A young girl, a child really, lays helplessly on her wobbly bed, while a man copulates repeatedly on top of her, from early afternoon to night. With half-opened eyes, she looks through her red transparent scarf at this man who is her hope of returning home. Trapped in the midst of the destructive Cultural Revolution, Xiu Xiu, a girl in her teens, is sent out of her city, Chengdu, to work in the countryside. This short, but very poignant film captures the hopelessness during China’s most turbulent decades. The Cultural Revolution destroyed family ties and ripped a whole generation of kids from their relatives. This film is part of the Cultural Revolution’s story.
Xiu Xiu starts off as an innocent schoolgirl, ready to do her duty for China. She excitedly receives her uniform and proudly ties a red scarf around her neck. Xiu Xiu isn’t naive, she knows what men hint to her and it repulses her. When Xiu Xiu is ordered to go to Tibet to herd, Lao Jin, an experienced herder, takes on an almost paternal air with her. Xiu Xiu is a sharp-tongued thing, but we forgive her because she’s young and still has dreams.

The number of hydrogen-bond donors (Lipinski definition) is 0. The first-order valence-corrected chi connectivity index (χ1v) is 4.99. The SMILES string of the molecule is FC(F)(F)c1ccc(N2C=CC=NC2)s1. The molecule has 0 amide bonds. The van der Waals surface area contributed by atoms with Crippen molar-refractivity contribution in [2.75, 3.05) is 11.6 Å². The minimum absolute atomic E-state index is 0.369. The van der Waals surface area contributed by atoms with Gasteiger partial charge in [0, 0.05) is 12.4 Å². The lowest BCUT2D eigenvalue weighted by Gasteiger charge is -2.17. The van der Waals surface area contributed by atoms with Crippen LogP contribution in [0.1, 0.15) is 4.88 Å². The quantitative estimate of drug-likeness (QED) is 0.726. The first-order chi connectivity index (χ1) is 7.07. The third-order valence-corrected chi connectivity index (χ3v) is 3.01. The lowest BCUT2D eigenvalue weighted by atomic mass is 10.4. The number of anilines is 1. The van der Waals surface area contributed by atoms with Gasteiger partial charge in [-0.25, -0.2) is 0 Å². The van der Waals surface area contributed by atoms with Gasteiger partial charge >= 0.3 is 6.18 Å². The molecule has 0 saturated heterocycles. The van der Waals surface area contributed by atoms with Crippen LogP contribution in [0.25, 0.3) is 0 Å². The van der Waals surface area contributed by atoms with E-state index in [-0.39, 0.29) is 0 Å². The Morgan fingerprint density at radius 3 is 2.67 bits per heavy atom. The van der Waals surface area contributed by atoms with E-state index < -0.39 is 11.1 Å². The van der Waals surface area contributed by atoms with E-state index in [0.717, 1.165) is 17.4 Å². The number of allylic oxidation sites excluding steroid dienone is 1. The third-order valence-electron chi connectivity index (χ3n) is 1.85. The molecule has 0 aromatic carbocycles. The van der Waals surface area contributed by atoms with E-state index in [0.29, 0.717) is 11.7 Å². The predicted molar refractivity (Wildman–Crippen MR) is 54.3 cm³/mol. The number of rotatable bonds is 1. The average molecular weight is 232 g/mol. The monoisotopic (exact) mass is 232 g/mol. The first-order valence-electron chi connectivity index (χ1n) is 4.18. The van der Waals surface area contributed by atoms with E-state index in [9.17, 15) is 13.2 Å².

But eventually, Xiu Xiu wants to return to Chengdu, to her family. A peddler tells her that almost all the pretty girls have gone home. So begins Xiu Xiu’s descent from innocence to selling herself for a ticket to Chengdu. Throughout it all though, somehow, she manages to preserve a pureness about her, a childish aura that helps her cling to her hopes.
Set in practically the most picturesque spots of China, the film’s scenery, music, and superb actors appeal to our hearts and smoothly propel the story to its tragic end. Only those who have been a part of the Cultural Revolution can ever fully understand the emotional changes it wrought in its citizens, but "Xiu Xiu: The Sent-down Girl" gives those of us who only know the Cultural Revolution through study, a taste that I imagine to be pretty close to the real thing.Posted in movies